McNeil Cabin (~5,100′)
Hikes: McNeil Point
As a family who loves hikes “in the Gorge,” it was with a large dose of surprise that we found a hike that was in the vicinity but, oh, so different. This hike was definitely not the typical waterfall and wildflower excursion. Instead of the Gorge it is the Cascades. It is a flower-filled hike and a good one.
The car travel took us past Zigzag, Oregon, and the Sandy River, up and over Lolo Pass to the Top Spur Trailhead in the Mount Hood Wilderness. The cellphone coverage died immediately after we left Rt. 26 and the brilliant sights of the rivers and the alpine treasures started to come into view. The Sandy River was to our right, and a bridge soon took us over the river and up a steady incline to an area cleared for the high tension wires. The electricity was coursing through the crackling wires at the speed of light, bringing energy from Bonneville (the Columbia River generators) toward civilization.
The Top Spur Trailhead was getting crowded when we arrived (9:30am on a Friday in July) and the mud, roots, and ruts were deep and well worn. It felt as if the topsoil had been pounded down by pack animals, as the ruts were 2 feet deep and the roots of the adjacent old-growth fir trees were completely exposed. We saw the beginnings of the bear grass and the ground coverings of miniature dogwood, which proved a great backdrop for the rhododendron, just coming into bloom.
After about 20 minutes of walking and deep breathing, we came upon the junction that was the Pacific Crest Trail. Having done very little walking on the PCT (but being Cheryl Strayed fans) we were pleased to be on high ground and relatively flat terrain for the next few miles.
We could go left or right at the junction and chose the more scenic route that took us on the traverse of Bald Mountain. We hit the path briskly and enjoyed the relative serenity of the walk through the fir, hemlock, cedar and spruce forests. We were able to take in the stunning views of Mt. Hood, as we rounded one of the exposed bends on the trail. There are never too many ways or angles to see Mount Hood. It is only 11,250 feet, or about the height of Mt. Taylor in New Mexico (11,305) high desert, but when you are looking up at Hood from 4,000 feet it is extraordinarily beautiful.
The geology of the area is also dramatic, although this “non-extinct” strato-volcano has not spewed its lava since 1907. It’s last major eruptions were 1,500 years ago and in 1790. It has been pouring out lava layers over the landscape for the past 1.5 million years and a large chuck of what we think of as Oregon lava, came from Hood over the last 500,000 years.
We saw the “obvious cut-off trail” to the Timberline Trail, but did not read the guide pages carefully enough and strolled right on by. Instead we landed smack dab in the Big Muddy River valley. If we had more closely followed the guide sheet and not the hikers ahead of us, we might have ended up on the right trail. Instead we tried to cross the river without getting wet.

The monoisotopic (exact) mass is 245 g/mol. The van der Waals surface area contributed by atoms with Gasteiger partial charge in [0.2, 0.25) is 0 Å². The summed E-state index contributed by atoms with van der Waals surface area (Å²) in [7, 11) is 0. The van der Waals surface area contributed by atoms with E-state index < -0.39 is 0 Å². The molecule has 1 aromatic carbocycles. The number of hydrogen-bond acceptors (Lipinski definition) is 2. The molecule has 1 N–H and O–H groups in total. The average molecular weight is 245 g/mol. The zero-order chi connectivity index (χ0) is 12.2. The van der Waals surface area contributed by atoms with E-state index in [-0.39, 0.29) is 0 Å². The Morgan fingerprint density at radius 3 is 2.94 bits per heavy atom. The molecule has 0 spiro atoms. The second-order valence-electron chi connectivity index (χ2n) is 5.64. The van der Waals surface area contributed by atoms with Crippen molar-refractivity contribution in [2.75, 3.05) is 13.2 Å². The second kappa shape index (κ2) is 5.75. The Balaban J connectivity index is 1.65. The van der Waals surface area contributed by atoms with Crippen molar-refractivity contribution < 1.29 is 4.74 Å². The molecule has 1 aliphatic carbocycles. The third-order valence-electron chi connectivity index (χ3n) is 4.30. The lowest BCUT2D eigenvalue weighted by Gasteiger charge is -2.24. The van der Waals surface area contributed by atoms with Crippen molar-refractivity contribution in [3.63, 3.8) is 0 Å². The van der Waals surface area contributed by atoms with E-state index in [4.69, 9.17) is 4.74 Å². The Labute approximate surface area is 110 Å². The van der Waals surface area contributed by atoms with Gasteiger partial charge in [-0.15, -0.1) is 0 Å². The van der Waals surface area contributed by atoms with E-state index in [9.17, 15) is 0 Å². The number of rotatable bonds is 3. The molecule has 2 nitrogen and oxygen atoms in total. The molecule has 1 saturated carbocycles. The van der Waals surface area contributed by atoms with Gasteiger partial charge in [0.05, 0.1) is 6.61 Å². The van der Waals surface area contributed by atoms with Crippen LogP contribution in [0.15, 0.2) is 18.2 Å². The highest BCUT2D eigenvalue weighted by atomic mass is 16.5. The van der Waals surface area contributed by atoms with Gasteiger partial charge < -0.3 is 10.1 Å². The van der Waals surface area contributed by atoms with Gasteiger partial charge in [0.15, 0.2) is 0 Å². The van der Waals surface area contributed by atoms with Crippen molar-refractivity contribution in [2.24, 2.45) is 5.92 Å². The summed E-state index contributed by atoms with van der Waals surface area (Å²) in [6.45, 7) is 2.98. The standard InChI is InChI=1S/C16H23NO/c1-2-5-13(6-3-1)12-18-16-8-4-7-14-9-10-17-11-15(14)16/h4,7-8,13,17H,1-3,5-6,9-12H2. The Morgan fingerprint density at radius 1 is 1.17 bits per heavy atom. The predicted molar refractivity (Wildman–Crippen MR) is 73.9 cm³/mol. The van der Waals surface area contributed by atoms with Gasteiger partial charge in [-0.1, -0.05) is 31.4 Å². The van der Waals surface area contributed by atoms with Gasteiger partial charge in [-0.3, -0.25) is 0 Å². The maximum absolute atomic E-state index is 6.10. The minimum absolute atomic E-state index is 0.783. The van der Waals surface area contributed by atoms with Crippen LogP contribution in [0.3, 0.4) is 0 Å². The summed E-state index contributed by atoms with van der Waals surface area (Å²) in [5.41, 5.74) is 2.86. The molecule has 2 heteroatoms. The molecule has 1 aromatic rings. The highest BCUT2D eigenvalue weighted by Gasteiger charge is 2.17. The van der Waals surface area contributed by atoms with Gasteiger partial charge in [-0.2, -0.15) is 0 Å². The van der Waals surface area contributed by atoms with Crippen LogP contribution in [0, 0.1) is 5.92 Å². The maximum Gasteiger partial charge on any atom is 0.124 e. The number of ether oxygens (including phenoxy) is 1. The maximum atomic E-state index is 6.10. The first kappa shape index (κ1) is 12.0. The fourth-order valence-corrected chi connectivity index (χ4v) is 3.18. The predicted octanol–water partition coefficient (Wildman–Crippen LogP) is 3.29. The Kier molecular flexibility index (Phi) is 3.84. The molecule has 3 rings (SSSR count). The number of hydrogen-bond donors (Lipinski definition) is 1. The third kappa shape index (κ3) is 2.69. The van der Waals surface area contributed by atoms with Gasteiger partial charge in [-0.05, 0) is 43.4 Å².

I made it across and back the first time, in an effort to show Tracy it was possible. She saw the rushing water and the teetering plank and stood back. We tried a crossing a bit up stream, where it was shallower, but this time I slipped and fell knee deep in the river, soaked Pumas, pants and pride.
I retraced steps to the plank across the water and we decided to stay there and dry out a bit. Besides it was time to eat lunch and dry out my socks and shoes. Nothing like a cup of hot soup. This was the first time we had used a Yeti thermos for a hot meal. The Yeti was a gift from some wrestling parents at Lincoln High School, and those containers are amazing. A full 6 hours after the hot, bean soup was put into the thermos, it was still piping hot, no scalding hot, when we started to eat lunch. Cool breaths on the soup and it was a great antidote to wet pants and sleeves.
After lunch we walked up the side of the Big Muddy for a few hundred feet and lost the trail completely. Time to hike back to the car and lick my wounds.
The special treats on the return trip were the wildflowers and the bold views of Hood. The trip we had made to Dog Mountain the week before was 2,000 feet lower in elevation and the blooms of the balsam root and lupine were finished for the season. The elevation at the PCT is 4,000 feet, so twice the elevation for this trip today. That altitude makes all the difference as the wild flowers were just hitting their peak, and the Cow Parsley was not yet in flower. Those fantastic flowering species were a constant source of pleasure. Our favorites were the Avalanche Lilies and the Bear Grass … or was it the Columbine and the the Larkspur? The Lupine, Indian Paint Brush, Yarrow and Rhododendron all filled in the viewing gaps left from our last trip to the Gorge.
Add to that enjoyment the views of the tallest of the Cascades in Oregon, and it was all-in-all a great day on the trail. We missed about half of the trail up to the old cabin on McNeil Point (supposed to be 10.4 miles round trip), so we will have to come again another time to finish the trip.
When we left the trail, the parking area had expanded to both sides of the road and down about a mile down from the trailhead. We will be sure to remember to show up early and on a less-busy weekday the next time to McNeil Point.